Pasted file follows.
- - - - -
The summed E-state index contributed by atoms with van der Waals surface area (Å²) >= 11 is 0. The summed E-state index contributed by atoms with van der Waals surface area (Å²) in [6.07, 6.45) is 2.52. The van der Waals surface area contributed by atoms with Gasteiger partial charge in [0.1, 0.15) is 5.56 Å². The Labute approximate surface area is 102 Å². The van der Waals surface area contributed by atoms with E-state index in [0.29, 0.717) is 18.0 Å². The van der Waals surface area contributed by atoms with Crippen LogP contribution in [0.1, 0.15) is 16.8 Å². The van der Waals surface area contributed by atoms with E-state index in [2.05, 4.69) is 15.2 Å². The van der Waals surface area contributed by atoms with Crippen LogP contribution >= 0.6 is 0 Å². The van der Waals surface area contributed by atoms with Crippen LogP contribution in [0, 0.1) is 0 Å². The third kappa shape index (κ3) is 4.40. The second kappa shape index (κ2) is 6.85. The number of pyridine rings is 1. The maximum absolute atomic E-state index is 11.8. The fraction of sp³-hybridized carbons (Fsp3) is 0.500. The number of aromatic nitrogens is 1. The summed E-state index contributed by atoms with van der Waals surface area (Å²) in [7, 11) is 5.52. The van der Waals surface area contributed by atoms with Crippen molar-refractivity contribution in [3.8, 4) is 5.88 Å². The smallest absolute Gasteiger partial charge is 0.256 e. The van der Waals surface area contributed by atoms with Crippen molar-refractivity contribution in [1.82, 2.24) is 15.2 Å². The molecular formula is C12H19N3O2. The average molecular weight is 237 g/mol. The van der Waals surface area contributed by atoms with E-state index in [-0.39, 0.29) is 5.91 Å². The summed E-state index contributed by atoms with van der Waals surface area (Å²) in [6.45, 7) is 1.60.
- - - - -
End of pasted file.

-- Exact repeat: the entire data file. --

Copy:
The summed E-state index contributed by atoms with van der Waals surface area (Å²) >= 11 is 0. The summed E-state index contributed by atoms with van der Waals surface area (Å²) in [6.07, 6.45) is 2.52. The van der Waals surface area contributed by atoms with Gasteiger partial charge in [0.1, 0.15) is 5.56 Å². The Labute approximate surface area is 102 Å². The van der Waals surface area contributed by atoms with E-state index in [0.29, 0.717) is 18.0 Å². The van der Waals surface area contributed by atoms with Crippen LogP contribution in [0.1, 0.15) is 16.8 Å². The van der Waals surface area contributed by atoms with E-state index in [2.05, 4.69) is 15.2 Å². The van der Waals surface area contributed by atoms with Crippen LogP contribution >= 0.6 is 0 Å². The van der Waals surface area contributed by atoms with Crippen LogP contribution in [0, 0.1) is 0 Å². The third kappa shape index (κ3) is 4.40. The second kappa shape index (κ2) is 6.85. The number of pyridine rings is 1. The maximum absolute atomic E-state index is 11.8. The fraction of sp³-hybridized carbons (Fsp3) is 0.500. The number of aromatic nitrogens is 1. The summed E-state index contributed by atoms with van der Waals surface area (Å²) in [7, 11) is 5.52. The van der Waals surface area contributed by atoms with Crippen molar-refractivity contribution in [3.8, 4) is 5.88 Å². The smallest absolute Gasteiger partial charge is 0.256 e. The van der Waals surface area contributed by atoms with Crippen molar-refractivity contribution in [1.82, 2.24) is 15.2 Å². The molecular formula is C12H19N3O2. The average molecular weight is 237 g/mol. The van der Waals surface area contributed by atoms with E-state index in [-0.39, 0.29) is 5.91 Å². The summed E-state index contributed by atoms with van der Waals surface area (Å²) in [6.45, 7) is 1.60.